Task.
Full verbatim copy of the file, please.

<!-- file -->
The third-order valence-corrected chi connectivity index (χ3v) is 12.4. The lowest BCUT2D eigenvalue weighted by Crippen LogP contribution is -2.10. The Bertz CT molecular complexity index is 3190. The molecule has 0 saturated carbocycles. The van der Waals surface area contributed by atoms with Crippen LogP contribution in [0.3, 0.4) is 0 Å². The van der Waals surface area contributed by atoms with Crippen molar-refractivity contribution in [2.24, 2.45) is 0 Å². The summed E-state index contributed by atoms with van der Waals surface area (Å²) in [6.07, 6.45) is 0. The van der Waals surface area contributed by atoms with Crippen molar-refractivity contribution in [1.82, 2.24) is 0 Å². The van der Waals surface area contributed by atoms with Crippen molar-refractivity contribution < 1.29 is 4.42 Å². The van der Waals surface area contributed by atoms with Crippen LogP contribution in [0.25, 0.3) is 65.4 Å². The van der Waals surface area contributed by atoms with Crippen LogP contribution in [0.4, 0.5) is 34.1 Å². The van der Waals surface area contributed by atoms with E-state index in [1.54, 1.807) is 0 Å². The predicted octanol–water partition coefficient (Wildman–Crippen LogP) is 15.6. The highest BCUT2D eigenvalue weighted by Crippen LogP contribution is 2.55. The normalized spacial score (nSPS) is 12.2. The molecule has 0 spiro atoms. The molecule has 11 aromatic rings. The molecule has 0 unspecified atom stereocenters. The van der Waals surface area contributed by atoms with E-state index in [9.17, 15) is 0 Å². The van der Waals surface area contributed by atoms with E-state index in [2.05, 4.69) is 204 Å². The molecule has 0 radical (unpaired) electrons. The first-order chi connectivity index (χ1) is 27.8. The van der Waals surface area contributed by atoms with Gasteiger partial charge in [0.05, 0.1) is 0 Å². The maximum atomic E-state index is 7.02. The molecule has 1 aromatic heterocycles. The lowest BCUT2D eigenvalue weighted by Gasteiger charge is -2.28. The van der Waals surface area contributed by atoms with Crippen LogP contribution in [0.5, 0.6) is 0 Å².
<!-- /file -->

The third-order valence-corrected chi connectivity index (χ3v) is 12.4. The lowest BCUT2D eigenvalue weighted by Crippen LogP contribution is -2.10. The Bertz CT molecular complexity index is 3190. The molecule has 0 saturated carbocycles. The van der Waals surface area contributed by atoms with Crippen LogP contribution in [0.3, 0.4) is 0 Å². The van der Waals surface area contributed by atoms with Crippen molar-refractivity contribution in [2.24, 2.45) is 0 Å². The summed E-state index contributed by atoms with van der Waals surface area (Å²) in [6.07, 6.45) is 0. The van der Waals surface area contributed by atoms with Crippen molar-refractivity contribution in [1.82, 2.24) is 0 Å². The van der Waals surface area contributed by atoms with Crippen molar-refractivity contribution < 1.29 is 4.42 Å². The van der Waals surface area contributed by atoms with Crippen LogP contribution in [0.25, 0.3) is 65.4 Å². The van der Waals surface area contributed by atoms with Crippen LogP contribution in [0.4, 0.5) is 34.1 Å². The van der Waals surface area contributed by atoms with E-state index in [1.54, 1.807) is 0 Å². The predicted octanol–water partition coefficient (Wildman–Crippen LogP) is 15.6. The highest BCUT2D eigenvalue weighted by Crippen LogP contribution is 2.55. The normalized spacial score (nSPS) is 12.2. The molecule has 0 spiro atoms. The molecule has 11 aromatic rings. The molecule has 0 unspecified atom stereocenters. The van der Waals surface area contributed by atoms with E-state index in [9.17, 15) is 0 Å². The van der Waals surface area contributed by atoms with E-state index in [2.05, 4.69) is 204 Å². The molecule has 0 radical (unpaired) electrons. The first-order chi connectivity index (χ1) is 27.8. The van der Waals surface area contributed by atoms with Gasteiger partial charge in [0.05, 0.1) is 0 Å². The maximum atomic E-state index is 7.02. The molecule has 1 aromatic heterocycles. The lowest BCUT2D eigenvalue weighted by Gasteiger charge is -2.28. The van der Waals surface area contributed by atoms with Crippen LogP contribution in [0.5, 0.6) is 0 Å².